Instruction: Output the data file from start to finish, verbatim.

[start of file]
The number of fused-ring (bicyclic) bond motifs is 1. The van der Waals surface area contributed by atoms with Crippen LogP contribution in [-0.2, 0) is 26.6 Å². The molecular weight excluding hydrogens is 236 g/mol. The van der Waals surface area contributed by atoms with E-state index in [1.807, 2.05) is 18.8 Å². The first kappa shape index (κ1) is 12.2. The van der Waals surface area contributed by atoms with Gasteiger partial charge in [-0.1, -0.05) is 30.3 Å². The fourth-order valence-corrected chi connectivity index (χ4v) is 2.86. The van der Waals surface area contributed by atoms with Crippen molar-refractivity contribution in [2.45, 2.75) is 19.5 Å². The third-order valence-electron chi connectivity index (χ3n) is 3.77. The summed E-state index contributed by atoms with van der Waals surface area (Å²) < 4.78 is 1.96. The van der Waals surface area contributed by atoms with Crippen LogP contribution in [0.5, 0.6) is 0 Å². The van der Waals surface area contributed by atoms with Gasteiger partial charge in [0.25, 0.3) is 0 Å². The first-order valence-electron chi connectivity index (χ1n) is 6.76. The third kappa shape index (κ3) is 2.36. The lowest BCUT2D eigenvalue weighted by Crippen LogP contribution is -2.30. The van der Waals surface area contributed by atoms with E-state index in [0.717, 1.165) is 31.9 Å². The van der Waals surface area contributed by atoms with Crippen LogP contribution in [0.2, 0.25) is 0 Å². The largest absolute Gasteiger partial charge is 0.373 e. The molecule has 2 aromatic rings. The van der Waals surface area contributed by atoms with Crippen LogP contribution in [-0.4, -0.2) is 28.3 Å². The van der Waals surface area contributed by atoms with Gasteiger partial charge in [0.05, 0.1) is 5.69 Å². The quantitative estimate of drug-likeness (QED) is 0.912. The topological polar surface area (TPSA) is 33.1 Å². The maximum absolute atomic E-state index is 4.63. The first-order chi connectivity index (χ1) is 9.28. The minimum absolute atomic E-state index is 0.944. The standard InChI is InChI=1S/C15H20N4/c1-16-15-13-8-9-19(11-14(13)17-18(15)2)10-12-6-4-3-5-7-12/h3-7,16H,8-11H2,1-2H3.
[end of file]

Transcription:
The number of fused-ring (bicyclic) bond motifs is 1. The van der Waals surface area contributed by atoms with Crippen LogP contribution in [-0.2, 0) is 26.6 Å². The molecular weight excluding hydrogens is 236 g/mol. The van der Waals surface area contributed by atoms with E-state index in [1.807, 2.05) is 18.8 Å². The first kappa shape index (κ1) is 12.2. The van der Waals surface area contributed by atoms with Gasteiger partial charge in [-0.1, -0.05) is 30.3 Å². The fourth-order valence-corrected chi connectivity index (χ4v) is 2.86. The van der Waals surface area contributed by atoms with Crippen molar-refractivity contribution in [2.45, 2.75) is 19.5 Å². The third-order valence-electron chi connectivity index (χ3n) is 3.77. The summed E-state index contributed by atoms with van der Waals surface area (Å²) < 4.78 is 1.96. The van der Waals surface area contributed by atoms with Crippen LogP contribution in [0.5, 0.6) is 0 Å². The van der Waals surface area contributed by atoms with Gasteiger partial charge in [0.25, 0.3) is 0 Å². The first-order valence-electron chi connectivity index (χ1n) is 6.76. The third kappa shape index (κ3) is 2.36. The lowest BCUT2D eigenvalue weighted by Crippen LogP contribution is -2.30. The van der Waals surface area contributed by atoms with E-state index in [0.717, 1.165) is 31.9 Å². The van der Waals surface area contributed by atoms with Crippen LogP contribution in [0.2, 0.25) is 0 Å². The largest absolute Gasteiger partial charge is 0.373 e. The molecule has 2 aromatic rings. The van der Waals surface area contributed by atoms with Crippen LogP contribution in [-0.4, -0.2) is 28.3 Å². The van der Waals surface area contributed by atoms with Gasteiger partial charge in [0.05, 0.1) is 5.69 Å². The quantitative estimate of drug-likeness (QED) is 0.912. The topological polar surface area (TPSA) is 33.1 Å². The maximum absolute atomic E-state index is 4.63. The first-order chi connectivity index (χ1) is 9.28. The minimum absolute atomic E-state index is 0.944. The standard InChI is InChI=1S/C15H20N4/c1-16-15-13-8-9-19(11-14(13)17-18(15)2)10-12-6-4-3-5-7-12/h3-7,16H,8-11H2,1-2H3.